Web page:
A very good friend of mine had a new engine fitted recently. The boat was an ex hire boat and only had a 35hp engine which is fairly normal for a hire fleet boat. The hire companies do this deliberately as they want to control the speed the boat can achieve and they probably govern the engine as well.
The beauty of these boats is they can be bought for very reasonable price, they come well equipped with quality fittings to stand the riggers of hire and the hulls are well built.
So the internal skin tank was set up for a 35hp engine, a fact the professional boat company installing the new 52hp engine somehow overlooked? Hmm?! IMO the first thing to work out when fitting an engine is how to cool it. If you can't cool it you can't run it. Well you can but so long as you don't call up all the horses or want to destroy it.
The problem only manifested itself when Sue needed to punch against the flow on the Thames, which of course needed more horses than poodling on a canal which she had been doing since the new install.
There were 2 options to solve this, another internal skin tank linked to the original which would require the engine bay to be cleared of things like the errr! engine! The other option an external skin tank, or keel cooling which is really what a skin tank is requiring just 2 holes made and welded in the hull. No engine removal and just a few hours work in a dry dock.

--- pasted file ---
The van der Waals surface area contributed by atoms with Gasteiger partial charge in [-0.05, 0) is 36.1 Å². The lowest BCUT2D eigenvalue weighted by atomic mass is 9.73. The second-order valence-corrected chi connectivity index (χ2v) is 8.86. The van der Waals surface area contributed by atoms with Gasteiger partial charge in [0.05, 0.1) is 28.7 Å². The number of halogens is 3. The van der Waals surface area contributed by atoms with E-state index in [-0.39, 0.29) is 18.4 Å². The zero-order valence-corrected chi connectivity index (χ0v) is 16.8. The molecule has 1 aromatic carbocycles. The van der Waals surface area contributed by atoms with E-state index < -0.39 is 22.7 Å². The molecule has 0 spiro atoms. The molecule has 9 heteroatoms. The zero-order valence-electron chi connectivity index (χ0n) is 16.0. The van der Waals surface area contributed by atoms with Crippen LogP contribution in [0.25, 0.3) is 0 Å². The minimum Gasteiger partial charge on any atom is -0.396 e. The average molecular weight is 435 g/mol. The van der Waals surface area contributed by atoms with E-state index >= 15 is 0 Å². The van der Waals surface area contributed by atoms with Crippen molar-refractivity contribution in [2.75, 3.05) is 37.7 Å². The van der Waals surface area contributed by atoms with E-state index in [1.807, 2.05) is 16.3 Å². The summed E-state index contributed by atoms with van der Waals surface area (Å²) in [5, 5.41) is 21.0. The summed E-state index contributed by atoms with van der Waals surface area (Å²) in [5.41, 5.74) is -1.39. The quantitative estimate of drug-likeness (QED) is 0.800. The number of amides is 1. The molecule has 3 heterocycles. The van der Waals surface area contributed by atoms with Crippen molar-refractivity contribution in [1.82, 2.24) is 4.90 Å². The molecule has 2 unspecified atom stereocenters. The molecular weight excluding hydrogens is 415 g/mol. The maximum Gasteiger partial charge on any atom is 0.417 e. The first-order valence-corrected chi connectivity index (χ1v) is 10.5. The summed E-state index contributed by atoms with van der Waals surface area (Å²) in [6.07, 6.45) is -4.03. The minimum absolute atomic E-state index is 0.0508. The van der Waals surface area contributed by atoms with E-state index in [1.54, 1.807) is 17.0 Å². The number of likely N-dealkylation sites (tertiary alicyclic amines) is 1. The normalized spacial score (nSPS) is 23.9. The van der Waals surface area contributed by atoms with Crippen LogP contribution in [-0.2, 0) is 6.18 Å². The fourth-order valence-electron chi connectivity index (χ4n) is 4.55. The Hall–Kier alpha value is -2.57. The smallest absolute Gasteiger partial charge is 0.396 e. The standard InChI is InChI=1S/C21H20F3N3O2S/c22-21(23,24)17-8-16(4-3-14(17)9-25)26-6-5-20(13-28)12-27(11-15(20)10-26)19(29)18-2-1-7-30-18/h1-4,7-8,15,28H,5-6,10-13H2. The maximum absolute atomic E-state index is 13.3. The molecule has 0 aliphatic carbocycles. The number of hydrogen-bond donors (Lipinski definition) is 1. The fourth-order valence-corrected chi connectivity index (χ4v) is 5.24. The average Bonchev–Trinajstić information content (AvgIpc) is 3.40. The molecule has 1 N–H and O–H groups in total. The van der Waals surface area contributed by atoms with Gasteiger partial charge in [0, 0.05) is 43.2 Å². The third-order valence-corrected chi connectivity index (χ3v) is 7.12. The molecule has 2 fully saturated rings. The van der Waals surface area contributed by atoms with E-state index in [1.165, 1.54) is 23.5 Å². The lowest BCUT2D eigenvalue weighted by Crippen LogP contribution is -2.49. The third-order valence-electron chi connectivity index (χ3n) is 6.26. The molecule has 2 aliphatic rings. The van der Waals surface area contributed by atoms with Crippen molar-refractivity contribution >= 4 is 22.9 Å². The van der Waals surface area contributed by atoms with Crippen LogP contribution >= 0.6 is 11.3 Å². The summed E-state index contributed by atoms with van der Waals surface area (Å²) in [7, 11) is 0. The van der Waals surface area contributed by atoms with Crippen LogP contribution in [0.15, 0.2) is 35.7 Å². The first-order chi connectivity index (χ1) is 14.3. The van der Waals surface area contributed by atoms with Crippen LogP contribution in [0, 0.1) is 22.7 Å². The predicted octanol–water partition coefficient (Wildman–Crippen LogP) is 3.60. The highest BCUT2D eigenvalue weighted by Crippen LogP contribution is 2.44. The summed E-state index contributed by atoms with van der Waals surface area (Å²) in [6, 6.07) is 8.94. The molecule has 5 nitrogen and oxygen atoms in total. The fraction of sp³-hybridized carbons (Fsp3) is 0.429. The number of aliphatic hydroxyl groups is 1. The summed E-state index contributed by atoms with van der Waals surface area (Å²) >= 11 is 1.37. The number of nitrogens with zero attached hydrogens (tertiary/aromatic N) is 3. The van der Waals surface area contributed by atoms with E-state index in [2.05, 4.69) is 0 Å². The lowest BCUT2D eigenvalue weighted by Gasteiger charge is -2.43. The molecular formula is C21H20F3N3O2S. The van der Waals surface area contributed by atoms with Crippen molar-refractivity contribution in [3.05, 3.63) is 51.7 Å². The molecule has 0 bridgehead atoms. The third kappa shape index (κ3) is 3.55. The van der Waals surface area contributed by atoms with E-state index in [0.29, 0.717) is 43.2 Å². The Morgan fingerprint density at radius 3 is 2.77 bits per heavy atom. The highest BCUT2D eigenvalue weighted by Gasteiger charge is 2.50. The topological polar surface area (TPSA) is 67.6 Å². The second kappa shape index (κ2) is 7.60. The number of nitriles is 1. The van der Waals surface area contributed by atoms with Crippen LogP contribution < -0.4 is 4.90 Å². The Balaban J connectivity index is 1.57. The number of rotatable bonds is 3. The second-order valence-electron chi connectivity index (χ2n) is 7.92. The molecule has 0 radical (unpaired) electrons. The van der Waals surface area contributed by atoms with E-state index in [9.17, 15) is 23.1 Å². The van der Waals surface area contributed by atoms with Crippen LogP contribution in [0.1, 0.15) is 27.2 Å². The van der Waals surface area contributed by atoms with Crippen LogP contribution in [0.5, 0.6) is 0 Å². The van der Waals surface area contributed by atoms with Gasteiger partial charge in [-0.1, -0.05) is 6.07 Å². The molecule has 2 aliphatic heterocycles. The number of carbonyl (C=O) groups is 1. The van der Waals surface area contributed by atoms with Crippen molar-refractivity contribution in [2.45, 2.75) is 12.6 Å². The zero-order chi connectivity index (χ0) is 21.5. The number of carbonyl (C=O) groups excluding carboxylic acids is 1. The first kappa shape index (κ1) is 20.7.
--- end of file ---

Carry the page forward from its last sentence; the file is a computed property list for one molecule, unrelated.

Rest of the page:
There's a well regarded formula for working out the cooling area / engine hp. It's HP divided by 4, so a 52hp engine needs 13sq/ft of surface area. The most compact way of doing this is with tube, in this case 80 x 40 box section which gives 1sq/ft of surface area every 16" of length. To further compact this a serpentine patten is the norm.
This is it.
So this is what I came up with and made for Sue & Vic. See the links below as she takes up the story on her blog. Read backwards from here:- Sadly I wasn't able to fit it for her, but the local floating dry dock did a great job.
If you like boating blogs, you will love Sue's. Her's is constantly ranked in the top 10 UK boating blogs, its has a great balance of travelogue, opinion, and lifestyle showing the good and not shy of speaking about the not so good. Always punctuated with great photos and on the sidebars masses of excellent links, tutorials and resources as well as a massive list of fellow boater blogs.